Big City PSIM Claims Reviewed

By: Carlton Purvis, Published on Nov 21, 2013

The U.S. has one of the highest crime rates in the world. Within the U.S., Baltimore is one of the worst and its need for security and surveillance is particularly acute. IPVM recently participated in a tour of the city's command center during Secured Cities. In this note, we examine the system and some of the more unrealistic claims made.

System Overview

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Questionable ******

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No **** *** ******

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Operators *** ********** ******** ****** ** ********The cameras are monitored around the clock. Hood said operators will routinely alert police to crimes before dispatchers even get a 911 call. Hood did not provide any hard numbers on how many times police were dispatched based on something an operator observed, but said it happened "all the time."

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Comments (13)

This is a good article. It shows that there is still a large gap between TV/Filme and the reality of real surveillance systems. Its very hard to get an audience with the implementers on how they went about it. They tend to hide behind the security screen "I cant tell you that otherwise we would be exposing our weaknesses"

Very interesting article. I wonder what the response time is from when a surviellance operator confirms a suspisious suspect to a police response and possible arrest. Also, the section pertaining to a camera capturing a moving bullet at 30FPS had me laughing. The Citiwatch slogan "Beleive" sure is befitting.

The response time is pretty fast. Operators have direct radio contact with police.

People rarely want to admit mistakes in some things like purchasing decision and will try to put on a best face, especially when the public is there in your face judging value.

But overall I don't think it's a bad system. It certainly didn't need the embellishments.

There are only three statistics I care about, and I only see one of them: participation in arrest (which we see), participation in prosecution, and cost per succesful prosecution.

Arrest is nothing without prosecution, or at least an attempt at prosecution. And the NYPD's stop and frisk policies show that you don't need to have a lot of fancy, expensive technology to arrest everyone who looks suspicious or walks funny, just a lot of cops.

How can we evaluate the effectiveness of this system without these statistics?

A comprehensive study of the Baltimore PD was just released last week. At a cost of $285,000, the report discusses certain aspects of CitiWatch. As one of the most violent cities in America, I think one has to ask "What would the city look like without CitiWatch and how can CitiWatch become even more effective?". I participated in this tour and definitely learned a few things to apply in my agency.

Mark, thanks for sharing that. What cost $285,000? The report or the system? If it's the report, that sounds like a lot. If it's the system, that sounds way too low :)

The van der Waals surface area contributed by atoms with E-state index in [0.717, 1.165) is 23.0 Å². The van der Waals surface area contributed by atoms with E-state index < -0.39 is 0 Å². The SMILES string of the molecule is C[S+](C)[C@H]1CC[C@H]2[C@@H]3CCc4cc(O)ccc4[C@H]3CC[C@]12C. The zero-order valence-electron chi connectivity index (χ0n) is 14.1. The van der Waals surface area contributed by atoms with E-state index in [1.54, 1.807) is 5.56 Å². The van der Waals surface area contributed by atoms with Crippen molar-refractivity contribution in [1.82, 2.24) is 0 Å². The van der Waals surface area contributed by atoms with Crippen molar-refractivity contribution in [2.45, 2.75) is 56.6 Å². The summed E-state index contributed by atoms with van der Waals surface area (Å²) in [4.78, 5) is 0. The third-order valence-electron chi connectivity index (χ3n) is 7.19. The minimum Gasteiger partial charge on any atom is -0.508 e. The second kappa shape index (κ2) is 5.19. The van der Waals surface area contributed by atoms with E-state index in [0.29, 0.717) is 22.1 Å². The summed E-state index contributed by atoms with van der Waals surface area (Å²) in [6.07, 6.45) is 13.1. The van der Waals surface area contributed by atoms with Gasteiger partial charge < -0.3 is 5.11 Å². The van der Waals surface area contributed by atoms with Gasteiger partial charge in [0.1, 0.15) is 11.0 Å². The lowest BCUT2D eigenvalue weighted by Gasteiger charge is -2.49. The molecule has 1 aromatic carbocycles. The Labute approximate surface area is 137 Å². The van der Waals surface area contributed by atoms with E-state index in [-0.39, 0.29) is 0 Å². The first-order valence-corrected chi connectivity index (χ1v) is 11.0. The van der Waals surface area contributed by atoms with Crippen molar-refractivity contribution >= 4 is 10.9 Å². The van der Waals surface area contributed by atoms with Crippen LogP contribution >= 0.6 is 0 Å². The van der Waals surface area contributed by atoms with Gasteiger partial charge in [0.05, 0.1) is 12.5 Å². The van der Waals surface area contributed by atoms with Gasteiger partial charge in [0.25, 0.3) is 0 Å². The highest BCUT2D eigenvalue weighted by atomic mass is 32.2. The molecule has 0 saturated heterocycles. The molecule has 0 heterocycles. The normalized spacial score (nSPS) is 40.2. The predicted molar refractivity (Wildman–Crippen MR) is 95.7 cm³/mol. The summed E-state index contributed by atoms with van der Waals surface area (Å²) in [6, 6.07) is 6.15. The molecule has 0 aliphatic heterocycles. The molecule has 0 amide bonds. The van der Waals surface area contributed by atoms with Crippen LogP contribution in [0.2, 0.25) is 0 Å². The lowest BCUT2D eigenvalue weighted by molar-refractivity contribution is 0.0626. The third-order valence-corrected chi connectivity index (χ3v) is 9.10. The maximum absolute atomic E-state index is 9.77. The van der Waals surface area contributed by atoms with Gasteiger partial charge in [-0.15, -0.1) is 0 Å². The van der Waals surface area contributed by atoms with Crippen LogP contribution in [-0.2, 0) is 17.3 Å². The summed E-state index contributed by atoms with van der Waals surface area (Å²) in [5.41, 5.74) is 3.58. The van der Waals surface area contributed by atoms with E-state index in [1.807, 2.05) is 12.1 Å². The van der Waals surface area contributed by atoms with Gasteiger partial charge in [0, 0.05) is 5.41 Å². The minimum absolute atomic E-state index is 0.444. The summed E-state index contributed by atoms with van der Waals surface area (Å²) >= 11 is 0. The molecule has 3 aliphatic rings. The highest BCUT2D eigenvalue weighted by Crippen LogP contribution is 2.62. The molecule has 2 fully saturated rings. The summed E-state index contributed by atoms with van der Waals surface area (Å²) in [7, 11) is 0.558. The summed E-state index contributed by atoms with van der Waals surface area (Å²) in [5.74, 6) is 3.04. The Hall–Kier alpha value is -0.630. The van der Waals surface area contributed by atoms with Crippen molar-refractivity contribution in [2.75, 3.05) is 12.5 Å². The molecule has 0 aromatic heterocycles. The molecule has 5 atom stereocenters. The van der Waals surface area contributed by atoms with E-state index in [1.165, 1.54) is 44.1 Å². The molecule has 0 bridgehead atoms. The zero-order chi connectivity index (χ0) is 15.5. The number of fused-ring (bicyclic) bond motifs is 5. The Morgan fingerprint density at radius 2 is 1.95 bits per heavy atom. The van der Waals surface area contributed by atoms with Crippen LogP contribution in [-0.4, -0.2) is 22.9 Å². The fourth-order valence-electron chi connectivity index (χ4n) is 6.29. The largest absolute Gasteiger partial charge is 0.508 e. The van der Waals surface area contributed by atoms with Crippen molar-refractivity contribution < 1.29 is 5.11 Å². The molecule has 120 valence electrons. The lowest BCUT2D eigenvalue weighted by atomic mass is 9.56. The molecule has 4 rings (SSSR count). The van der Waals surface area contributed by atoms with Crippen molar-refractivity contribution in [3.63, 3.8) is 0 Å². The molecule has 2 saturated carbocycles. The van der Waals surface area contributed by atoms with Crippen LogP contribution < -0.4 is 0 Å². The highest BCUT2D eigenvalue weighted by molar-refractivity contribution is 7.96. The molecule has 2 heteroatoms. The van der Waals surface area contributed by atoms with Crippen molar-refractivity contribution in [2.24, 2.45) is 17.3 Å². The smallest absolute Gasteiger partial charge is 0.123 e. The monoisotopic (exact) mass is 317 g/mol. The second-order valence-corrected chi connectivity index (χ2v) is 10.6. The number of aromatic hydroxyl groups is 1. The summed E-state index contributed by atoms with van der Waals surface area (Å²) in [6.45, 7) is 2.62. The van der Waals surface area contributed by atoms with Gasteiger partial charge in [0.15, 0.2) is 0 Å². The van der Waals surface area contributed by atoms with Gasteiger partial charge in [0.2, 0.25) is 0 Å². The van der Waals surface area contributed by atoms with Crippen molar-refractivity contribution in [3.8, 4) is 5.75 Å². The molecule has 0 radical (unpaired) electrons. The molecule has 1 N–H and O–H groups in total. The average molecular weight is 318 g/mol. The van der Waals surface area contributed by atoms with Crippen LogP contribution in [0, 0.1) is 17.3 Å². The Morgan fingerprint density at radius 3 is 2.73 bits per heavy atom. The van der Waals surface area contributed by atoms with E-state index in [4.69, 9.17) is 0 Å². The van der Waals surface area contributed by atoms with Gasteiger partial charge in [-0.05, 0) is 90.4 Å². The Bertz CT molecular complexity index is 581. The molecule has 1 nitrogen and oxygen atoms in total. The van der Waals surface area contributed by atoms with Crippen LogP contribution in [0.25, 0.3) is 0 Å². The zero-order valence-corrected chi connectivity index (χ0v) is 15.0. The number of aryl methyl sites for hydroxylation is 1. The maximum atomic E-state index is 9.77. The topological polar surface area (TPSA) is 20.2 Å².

John

The consultant's report cost $285,000. Not sure about the entire CitWatch system.

"In a presentation at Secured Cities the day prior to the tour, he said other agency's cameras could be called up instantaneously, but during the tour, instantaneous often meant within a couple minutes, the time it took the system access the camera with a loading icon / symbol displayed for a period of time. "Instant access" is different than "access in two minutes," especially in an emergency or responding to a live security incident."

I find this problem surprising... we have delivered many interagency projects (e.g. safe city, defense) and we have yet to encounter this kind of issue. Did they provide any explanation on why this delay occured? Maybe there a "human in the loop", e.g. another agency's operator must first manually authorize the transmission of video to Citywatch?

Christian Laforte
CEO, Fortem

This is in the basement of the Baltimore command center:

It's a good question. Carlton and I talked about this before publishing. The cause was not revealed. Carlton can try checking, but Vidsys is long on marketing and short on real explanations.

Thinking about it, there could be plenty of valid reasons to use a man-in-the-loop approach to authorize video transmission from one agency to another. Legal restrictions, minimizing upload bandwidth, preventing unauthorized information leak, etc. My bet would be on security personnel that routinely watch the public, but are afraid of being watched by other departments and being held responsible if something goes wrong. That kind of double-standard is almost the norm, and it's holding back a lot of potential cost savings and improvements in operational efficiency.

We are just finishing one interesting safe-city project that isn't held back by this kind of organizational fear, involving 6 agencies that want to share cameras and analytics. We had to extend a lot of our permission features, e.g. to support complex new rules to automatically grant temporary permissions to some cameras based on opened alarm type, escalation, location, etc. Some agencies have policies that restrict archive vs live feed sharing. Fun stuff.

Yep, I'll see if I can find out.

Baltimore in the past said the operating cost for this system was $1.4 million annually and is now requesting an additional $700,000. The city also increased it maintenance contract to $8.2 million to account for "platform integration and a limited expansion of the system." All this after a review found the system had severe deficiencies.

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